Alexeev and the APTART artists illustrate the degree to which “unofficial” artists in the USSR were restricted to private, enclosed spaces. Apartment performances were explosive powder kegs, begging to find a larger audience. Perhaps it was this sense of claustrophobia that catalyzed the large, immersive installations that the Kabakovs would make later in their careers, following the years that Ilya spent making paintings and sculptures as an “unofficial” artist working in his Moscow studio in the 1960s and ’70s. After all, Ilya’s The Man Who Flew into Space from His Apartment (1985) explicitly deals with this tension between confinement and exploration.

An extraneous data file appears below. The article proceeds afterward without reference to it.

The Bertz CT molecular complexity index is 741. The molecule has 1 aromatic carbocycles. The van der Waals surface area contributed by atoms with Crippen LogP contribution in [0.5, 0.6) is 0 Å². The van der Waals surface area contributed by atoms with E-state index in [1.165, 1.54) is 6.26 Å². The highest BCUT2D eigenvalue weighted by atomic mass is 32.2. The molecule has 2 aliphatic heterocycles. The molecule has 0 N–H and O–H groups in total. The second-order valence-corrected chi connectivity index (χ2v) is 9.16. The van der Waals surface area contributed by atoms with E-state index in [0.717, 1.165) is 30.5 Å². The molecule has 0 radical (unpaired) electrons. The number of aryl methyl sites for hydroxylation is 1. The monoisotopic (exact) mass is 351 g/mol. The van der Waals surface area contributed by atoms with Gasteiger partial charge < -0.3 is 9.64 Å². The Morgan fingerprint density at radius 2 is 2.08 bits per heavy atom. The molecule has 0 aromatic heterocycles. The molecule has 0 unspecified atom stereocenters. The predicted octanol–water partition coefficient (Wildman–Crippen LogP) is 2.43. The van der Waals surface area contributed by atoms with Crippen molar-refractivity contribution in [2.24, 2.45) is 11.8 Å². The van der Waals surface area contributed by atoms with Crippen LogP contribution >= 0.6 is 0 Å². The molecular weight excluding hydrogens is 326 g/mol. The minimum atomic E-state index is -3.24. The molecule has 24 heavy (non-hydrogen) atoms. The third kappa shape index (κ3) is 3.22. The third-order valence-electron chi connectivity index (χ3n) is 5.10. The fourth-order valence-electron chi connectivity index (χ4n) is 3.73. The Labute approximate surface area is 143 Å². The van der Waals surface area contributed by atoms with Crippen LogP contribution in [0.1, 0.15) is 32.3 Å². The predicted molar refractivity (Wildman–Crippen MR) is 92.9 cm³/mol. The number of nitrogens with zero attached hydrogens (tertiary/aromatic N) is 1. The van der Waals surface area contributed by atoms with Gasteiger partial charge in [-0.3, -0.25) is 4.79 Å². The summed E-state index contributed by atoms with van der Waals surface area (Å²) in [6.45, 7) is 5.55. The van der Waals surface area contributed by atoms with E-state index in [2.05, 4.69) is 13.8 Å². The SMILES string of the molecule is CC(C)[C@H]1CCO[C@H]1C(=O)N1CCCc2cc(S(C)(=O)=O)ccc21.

Having moved to New York in the late ’80s, the Kabakovs deal in flights of fancy that escape the alienation they felt in Russia. “We wanted to analyze the language of Soviet civilization,” Ilya once commented. “The banal, everyday language of the system…we felt like observers in our own country, like ethnologists…we ourselves were members of a different club than that of everyday Soviet life, but we were also part of that.”
Ilya’s breakthrough work, Ten Characters (1970–74), also examined the desire to escape. Composed of a combination of performance, illustration, and literature, the piece synthesizes Russian literary archetypes and the country’s rich artistic history. When first presented in the artist’s studio as a sparse installation, Ilya would perform one of 10 fictional characters, each with narrative featuring some variance of a “small man, possessed by big ideas”—an obvious reference to Communist ideology.
This small man desired to flee the conditions of his life, to fly out of his apartment and into the cosmos. Here, the individual fantasy of escape consumes the Soviet dream of a communal utopianism.